Statistical analysis was conducted using SAS software, version 8.2 (SAS Institute Inc, Cary, NC). Bivariate analysis was performed using analysis of variance for continuous, normally distributed variables, Kruskal-Wallis nonparametric analysis of variance for continuous skewed variables, and the χ2 test for categorical variables. Age-adjusted rates of AMI recurrence and death from any cause, by sex and racial/ethnic groups, were estimated using Poisson regression. Person-time was calculated as years elapsed from entry into the cohort (admission date for first or index AMI) to nonfatal or fatal AMI, death by any other cause, closing date (December 31, 2002), or termination of KPMCP membership, whichever occurred first. The termination of KPMCP membership was determined as failure to appear in the monthly flag membership roster, with censoring date at the beginning of the month, ignoring any membership gaps during the study period. The median follow-up time was 3.5 years (maximum, 8 years). A series of 3 proportional hazards regression models was used to model the association between joint categories of sex and race/ethnicity (with white men as the reference group) and hazard of AMI recurrence and all-cause mortality, with increasing level of multivariate adjustment. Model 1 adjusted for age and type of coverage; model 2 further adjusted for sociodemographic characteristics; and model 3 further adjusted for individual comorbidities (coronary heart disease, hypertension, diabetes, depression, COPD, asthma, stroke, and heart failure), medication use, angiography, and revascularization procedures performed during follow-up. To avoid collinearity within sociodemographic domains, we selected 1 census variable within each of the 4 domains (race/ethnicity, marital status, economic status, and educational-occupational status) on the basis of best model fit according to the Akaike Information Criterion (defined as the −2 × log-likelihood value for the model, plus 2× number of variables).27 Median household income and percentages of married persons 15 years or older, persons 25 years or older who had completed college or higher education, and white patients were selected for the analysis of AMI recurrence; percentages of households below poverty level, married persons 15 years or older, civilians in predominantly working-class occupation, and white patients were selected for the analysis of all-cause mortality. Comorbidities, medication use, angiography, and revascularization procedures were modeled as time-dependent covariates. Indicator variables for missing values were used as required.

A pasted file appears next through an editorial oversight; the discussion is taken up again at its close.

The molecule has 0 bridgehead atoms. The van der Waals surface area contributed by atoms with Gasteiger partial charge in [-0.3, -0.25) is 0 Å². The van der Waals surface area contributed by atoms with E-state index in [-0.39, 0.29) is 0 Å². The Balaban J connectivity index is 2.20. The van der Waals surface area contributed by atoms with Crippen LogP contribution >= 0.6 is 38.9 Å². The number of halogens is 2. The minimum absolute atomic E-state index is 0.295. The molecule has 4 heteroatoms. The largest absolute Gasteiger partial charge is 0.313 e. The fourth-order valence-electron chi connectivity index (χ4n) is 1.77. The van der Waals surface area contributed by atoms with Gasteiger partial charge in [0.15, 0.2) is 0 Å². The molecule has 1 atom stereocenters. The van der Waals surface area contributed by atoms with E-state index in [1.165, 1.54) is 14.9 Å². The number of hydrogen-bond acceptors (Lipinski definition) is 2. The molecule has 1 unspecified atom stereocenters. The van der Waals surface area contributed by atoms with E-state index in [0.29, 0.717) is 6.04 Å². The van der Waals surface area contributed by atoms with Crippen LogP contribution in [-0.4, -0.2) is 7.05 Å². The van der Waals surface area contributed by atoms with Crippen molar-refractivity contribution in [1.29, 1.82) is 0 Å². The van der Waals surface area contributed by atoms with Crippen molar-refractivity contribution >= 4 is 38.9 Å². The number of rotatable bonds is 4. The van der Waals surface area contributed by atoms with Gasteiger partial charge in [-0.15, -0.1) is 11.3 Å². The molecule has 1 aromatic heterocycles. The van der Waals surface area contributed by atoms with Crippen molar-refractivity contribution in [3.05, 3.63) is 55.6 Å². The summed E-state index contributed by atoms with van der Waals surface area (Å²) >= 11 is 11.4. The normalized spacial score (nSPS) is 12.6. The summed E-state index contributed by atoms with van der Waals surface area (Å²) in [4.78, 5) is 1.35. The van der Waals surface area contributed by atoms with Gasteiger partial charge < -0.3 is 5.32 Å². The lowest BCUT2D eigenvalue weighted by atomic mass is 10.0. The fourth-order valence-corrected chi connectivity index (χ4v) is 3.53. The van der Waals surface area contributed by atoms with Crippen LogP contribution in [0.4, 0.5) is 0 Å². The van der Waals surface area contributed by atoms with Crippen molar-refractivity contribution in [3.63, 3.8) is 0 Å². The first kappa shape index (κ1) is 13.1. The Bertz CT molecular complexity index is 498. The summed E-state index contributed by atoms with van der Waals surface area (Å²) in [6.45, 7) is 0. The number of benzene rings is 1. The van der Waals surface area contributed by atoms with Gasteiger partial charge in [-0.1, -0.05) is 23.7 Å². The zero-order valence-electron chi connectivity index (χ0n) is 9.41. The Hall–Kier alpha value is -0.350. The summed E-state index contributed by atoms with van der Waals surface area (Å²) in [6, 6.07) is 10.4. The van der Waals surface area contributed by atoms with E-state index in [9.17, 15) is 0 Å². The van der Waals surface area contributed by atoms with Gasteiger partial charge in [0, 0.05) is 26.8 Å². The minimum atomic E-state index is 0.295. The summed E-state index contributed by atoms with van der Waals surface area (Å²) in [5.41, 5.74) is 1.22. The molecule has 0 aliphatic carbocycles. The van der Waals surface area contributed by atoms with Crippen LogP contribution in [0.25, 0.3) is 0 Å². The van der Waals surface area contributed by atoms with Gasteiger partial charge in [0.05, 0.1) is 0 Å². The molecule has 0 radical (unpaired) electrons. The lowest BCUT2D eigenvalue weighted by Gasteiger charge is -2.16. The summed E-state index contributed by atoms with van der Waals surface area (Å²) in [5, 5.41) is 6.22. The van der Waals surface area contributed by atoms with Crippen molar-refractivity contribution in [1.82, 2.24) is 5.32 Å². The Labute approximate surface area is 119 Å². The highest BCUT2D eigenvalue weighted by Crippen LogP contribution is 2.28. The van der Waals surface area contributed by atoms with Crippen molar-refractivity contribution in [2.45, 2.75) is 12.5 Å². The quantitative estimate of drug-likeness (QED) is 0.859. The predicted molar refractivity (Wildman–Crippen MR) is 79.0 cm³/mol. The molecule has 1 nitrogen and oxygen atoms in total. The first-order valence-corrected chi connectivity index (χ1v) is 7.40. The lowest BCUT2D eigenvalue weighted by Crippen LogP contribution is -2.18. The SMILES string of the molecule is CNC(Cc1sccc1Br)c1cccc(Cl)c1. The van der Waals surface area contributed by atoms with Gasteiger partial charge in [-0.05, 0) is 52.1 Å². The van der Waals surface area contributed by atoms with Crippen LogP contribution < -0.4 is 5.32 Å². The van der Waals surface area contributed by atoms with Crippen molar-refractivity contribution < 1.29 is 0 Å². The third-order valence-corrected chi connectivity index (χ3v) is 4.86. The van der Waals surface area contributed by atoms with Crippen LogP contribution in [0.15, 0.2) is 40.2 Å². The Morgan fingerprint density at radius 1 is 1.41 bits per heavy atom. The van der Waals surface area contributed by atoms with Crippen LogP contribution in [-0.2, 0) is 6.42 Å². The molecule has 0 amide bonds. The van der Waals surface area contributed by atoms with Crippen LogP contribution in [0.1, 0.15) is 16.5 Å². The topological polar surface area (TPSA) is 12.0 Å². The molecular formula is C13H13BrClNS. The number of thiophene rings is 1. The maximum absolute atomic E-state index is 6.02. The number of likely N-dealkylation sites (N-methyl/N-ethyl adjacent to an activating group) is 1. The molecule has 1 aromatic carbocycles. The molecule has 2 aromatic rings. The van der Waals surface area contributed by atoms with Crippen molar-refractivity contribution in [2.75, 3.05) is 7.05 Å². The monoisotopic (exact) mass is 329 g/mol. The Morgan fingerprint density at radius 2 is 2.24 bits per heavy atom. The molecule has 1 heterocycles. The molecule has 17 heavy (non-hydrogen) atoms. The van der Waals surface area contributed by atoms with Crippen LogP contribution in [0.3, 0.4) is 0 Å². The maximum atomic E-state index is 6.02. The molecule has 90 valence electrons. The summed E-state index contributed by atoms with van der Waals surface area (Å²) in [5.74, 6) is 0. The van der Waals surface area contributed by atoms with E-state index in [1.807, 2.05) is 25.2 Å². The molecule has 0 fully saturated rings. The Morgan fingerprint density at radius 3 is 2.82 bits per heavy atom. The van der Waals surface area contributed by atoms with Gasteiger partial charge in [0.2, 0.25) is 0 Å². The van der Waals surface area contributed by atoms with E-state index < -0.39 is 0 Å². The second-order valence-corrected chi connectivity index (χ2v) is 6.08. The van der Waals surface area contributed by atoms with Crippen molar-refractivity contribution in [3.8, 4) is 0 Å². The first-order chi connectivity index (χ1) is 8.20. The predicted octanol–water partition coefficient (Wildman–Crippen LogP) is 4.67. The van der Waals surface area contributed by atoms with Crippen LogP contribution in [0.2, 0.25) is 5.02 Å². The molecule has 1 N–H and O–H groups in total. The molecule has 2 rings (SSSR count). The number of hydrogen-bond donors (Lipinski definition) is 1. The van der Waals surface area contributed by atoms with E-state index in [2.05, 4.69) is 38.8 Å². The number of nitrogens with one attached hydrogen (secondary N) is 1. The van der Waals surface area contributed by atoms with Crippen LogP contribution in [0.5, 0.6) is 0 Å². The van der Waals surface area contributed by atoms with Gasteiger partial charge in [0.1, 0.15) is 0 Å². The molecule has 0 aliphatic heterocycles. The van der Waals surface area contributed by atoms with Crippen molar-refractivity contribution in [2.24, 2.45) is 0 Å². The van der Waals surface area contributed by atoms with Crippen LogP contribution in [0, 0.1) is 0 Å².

During the 8-year study starting January 1, 1995, 33 637 AMI index or entry events (defined by date of hospital admission) were identified among KPMCP members aged 30 through 85 years. Of those, the following were sequentially excluded: 86 with hospital discharge after December 31, 2002, 380 with no health care plan information after the index event, 2025 with no available information or inconsistent information on sex or race/ethnicity, 696 with absent or incomplete address, 117 with residency outside northern California, and 9 with missing census information. These exclusions left 30 324 persons (20 263 men and 10 061 women) who were discharged alive after being hospitalized for AMI.